I always suggest letting your results dictate your strategy. If you can eat bagels and pasta all day long and get ripped, that's great - keep eating them. If you can eat 70% of your calories from carbohydrates and 20% from protein and you get leaner - great, keep eating all those carbohydrates. If you can eat heavy meals late at night and you still get leaner great - keep doing it. If you can get lean with just diet and almost no cardio at all - fine, don't do any cardio. The results you produce each week are the only true measure of whether you've made the right choices or not. If you're getting lean while breaking every rule in the book, then there's no reason to change. The ends justify the means, provided of course, that everything you're doing is good for your health.
Most important of all, once you discover an approach that works for you, DON'T FIX IT IF IT'S NOT BROKEN! Don't get locked into a single unbending approach like so many diet programs prescribe. You are a unique individual and no single approach could possibly work for everyone. If you find something that works for you, I'd suggest you disregard the comments of other people who disagree with what you're doing and that you judge your success only by your weekly progress.
By following this system - taking continuous action, getting constant feedback, being flexible, having an open mind and being willing to experiment, you will, through an evolutionary learning process, figure out your body type and develop your own personal formula very quickly. Once you've discovered your personal formula by using body composition measurement, performance feedback and progress charting, it will always be there for you for the rest of your life whenever you want to go back to it.
Chapter 5: Metabolic Individuality and Your Body Type: Doing Your Best With What You've Got
"Some people are born with the propensity to become fatter than others. There are naturally skinny ectomorphs and naturally fatter endormorphs. Some individuals are given more fat cells by heredity, some fewer. But the set point is affected by environment and behavior as well as heredity. You can vary your set point considerably depending on what and how you eat, as well as what kind and how much exercise you do."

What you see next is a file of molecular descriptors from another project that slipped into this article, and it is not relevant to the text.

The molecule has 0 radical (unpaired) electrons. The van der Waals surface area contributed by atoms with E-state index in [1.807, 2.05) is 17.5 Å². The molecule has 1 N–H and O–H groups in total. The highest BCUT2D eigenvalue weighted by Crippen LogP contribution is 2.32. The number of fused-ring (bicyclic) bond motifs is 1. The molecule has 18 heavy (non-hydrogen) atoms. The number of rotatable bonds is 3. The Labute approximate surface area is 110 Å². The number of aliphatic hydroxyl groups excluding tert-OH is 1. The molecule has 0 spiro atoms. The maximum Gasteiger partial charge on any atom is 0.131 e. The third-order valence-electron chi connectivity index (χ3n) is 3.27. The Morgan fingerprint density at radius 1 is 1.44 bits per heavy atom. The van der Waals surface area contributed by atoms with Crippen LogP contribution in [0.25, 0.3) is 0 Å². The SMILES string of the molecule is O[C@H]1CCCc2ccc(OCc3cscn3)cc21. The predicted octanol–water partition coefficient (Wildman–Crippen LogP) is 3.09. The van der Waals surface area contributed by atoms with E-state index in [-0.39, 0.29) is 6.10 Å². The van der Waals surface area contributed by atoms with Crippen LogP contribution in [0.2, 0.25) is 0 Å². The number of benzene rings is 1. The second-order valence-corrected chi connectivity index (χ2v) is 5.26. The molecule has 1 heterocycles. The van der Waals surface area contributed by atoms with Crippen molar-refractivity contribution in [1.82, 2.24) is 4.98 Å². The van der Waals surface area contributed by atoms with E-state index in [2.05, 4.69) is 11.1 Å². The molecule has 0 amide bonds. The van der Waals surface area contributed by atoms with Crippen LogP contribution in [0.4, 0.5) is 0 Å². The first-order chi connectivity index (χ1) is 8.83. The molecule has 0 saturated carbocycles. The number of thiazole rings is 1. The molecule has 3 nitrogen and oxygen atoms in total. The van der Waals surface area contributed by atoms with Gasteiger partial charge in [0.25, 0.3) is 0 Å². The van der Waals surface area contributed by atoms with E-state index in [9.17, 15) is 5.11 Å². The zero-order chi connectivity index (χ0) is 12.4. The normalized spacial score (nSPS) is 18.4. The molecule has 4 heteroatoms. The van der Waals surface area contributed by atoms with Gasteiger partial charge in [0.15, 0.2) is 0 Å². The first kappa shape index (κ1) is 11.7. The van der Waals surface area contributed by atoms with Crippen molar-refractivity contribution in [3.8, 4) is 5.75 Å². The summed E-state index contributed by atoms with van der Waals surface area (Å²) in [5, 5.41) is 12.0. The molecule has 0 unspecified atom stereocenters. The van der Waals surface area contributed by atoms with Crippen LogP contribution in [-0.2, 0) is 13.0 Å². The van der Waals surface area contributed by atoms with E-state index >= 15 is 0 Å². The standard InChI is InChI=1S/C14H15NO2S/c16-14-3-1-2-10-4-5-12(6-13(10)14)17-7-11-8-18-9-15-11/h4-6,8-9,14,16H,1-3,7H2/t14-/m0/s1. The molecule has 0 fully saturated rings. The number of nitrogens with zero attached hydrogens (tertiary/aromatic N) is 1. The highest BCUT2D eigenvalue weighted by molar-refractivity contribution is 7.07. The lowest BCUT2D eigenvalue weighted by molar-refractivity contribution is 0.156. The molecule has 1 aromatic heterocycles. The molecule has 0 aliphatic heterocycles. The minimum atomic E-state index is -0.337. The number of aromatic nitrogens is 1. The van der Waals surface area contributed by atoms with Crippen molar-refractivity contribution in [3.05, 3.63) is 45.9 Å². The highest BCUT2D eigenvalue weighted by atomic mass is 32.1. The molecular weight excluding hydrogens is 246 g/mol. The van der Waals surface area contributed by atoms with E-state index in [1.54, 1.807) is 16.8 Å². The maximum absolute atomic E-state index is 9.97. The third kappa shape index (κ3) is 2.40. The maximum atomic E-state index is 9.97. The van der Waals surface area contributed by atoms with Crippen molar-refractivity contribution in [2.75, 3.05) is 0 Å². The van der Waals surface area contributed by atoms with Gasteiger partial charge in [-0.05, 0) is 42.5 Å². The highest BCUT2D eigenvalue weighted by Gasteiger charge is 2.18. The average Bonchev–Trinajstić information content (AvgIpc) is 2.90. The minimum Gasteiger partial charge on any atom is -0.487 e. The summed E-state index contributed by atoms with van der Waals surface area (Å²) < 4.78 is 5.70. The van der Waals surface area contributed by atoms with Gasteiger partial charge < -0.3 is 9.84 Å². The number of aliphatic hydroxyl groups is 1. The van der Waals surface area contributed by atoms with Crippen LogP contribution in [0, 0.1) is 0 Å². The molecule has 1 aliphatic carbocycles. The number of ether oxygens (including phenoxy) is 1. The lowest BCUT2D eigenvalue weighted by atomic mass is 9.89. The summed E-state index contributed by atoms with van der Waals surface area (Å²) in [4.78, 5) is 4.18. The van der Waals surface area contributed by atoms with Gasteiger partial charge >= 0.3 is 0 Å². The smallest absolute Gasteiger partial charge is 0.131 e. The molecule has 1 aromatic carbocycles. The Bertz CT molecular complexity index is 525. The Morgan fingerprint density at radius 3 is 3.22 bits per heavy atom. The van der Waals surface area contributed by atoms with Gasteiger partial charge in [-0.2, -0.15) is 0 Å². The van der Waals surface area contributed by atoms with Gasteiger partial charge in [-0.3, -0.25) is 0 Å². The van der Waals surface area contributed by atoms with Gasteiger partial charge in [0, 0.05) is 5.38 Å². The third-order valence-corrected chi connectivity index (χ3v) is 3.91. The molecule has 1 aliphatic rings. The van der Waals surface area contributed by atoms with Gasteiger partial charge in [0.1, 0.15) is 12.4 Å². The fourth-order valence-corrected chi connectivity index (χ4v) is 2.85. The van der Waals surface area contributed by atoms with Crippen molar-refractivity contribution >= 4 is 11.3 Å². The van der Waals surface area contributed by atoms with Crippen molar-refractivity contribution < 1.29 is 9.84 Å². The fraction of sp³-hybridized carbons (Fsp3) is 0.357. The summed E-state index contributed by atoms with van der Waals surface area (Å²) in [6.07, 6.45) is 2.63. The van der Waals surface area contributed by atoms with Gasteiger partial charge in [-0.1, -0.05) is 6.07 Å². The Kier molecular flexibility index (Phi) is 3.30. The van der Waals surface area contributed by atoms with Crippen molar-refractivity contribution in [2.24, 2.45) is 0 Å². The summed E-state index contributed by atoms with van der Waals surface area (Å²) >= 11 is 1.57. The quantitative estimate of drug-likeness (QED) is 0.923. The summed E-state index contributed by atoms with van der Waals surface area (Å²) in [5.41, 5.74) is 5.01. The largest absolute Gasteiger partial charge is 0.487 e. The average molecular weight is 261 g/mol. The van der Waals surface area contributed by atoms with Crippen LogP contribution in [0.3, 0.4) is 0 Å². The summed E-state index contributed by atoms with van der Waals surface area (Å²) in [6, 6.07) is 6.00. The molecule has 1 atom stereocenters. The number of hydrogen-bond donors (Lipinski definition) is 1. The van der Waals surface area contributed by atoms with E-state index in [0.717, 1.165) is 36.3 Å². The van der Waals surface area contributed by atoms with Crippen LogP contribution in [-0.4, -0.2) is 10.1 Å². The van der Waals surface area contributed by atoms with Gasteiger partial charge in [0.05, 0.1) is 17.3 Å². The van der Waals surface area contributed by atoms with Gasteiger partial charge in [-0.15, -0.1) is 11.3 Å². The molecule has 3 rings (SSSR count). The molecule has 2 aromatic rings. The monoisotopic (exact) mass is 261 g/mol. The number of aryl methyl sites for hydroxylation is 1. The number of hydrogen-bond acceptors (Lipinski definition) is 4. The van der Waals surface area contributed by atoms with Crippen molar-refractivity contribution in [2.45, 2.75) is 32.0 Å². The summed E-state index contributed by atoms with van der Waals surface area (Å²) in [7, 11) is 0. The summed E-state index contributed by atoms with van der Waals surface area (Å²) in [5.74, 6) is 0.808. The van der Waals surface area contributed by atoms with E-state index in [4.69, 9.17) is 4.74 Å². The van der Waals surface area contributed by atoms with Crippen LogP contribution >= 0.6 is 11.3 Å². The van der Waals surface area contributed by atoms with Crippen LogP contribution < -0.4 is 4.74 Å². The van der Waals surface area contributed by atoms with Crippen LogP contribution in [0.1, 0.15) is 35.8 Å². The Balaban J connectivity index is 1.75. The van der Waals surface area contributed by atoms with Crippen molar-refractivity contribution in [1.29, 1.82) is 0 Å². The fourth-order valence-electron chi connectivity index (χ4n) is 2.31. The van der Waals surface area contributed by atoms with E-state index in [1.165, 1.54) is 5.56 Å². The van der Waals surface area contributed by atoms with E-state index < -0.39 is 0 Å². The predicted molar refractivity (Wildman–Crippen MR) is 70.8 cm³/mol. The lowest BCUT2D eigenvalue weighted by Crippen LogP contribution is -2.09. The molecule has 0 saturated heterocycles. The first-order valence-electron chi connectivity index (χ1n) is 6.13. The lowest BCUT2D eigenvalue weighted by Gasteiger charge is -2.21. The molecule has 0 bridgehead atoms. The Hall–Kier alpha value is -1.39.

"Whatever you have, you must make the most of it. Rest assured that you can transform yourself, no matter where you started from. The most important body part is the mind. With the will and know-how, you can perform near miracles."
- Stuart McRobert, author of "Brawn" No two people are exactly alike.
In the Declaration of Independence, it is written, "All men are created equal." This truism could be interpreted in different ways depending on the context: If you are referring - as Thomas Jefferson was - to unalienable rights, such as life, liberty and the pursuit of happiness, then virtually everyone would agree. However, if you're referring to physical and metabolic characteristics, then nothing could be further from the truth: It would be more correct to say that no two people are ever created equal.
There are 6.2 billion people on our planet today and no two are exactly the same. Just as individuals are born with various eye, hair and skin colors, people have also inherited different metabolic and physiological characteristics which influence how easily they can build muscle and lose body fat.
The classic example of metabolic individuality is when two people follow identical training and nutrition programs and one makes amazing progress while the other gets no results at all. This proves that no single program could possibly work for everyone. One of the biggest secrets of permanent fat loss is to develop the ability to recognize and understand the uniqueness of your physiology and adjust your nutrition and training accordingly instead of blindly following someone else.
There are four keys to understanding body types. The first is to learn how to recognize which is your predominant body type. The second key is to learn how to adjust your training and nutrition to fit your body type. The third key is to be patient, persistent and maintain a positive attitude as you work towards your goal. The fourth key is to assume responsibility for the outcome, for better or worse.
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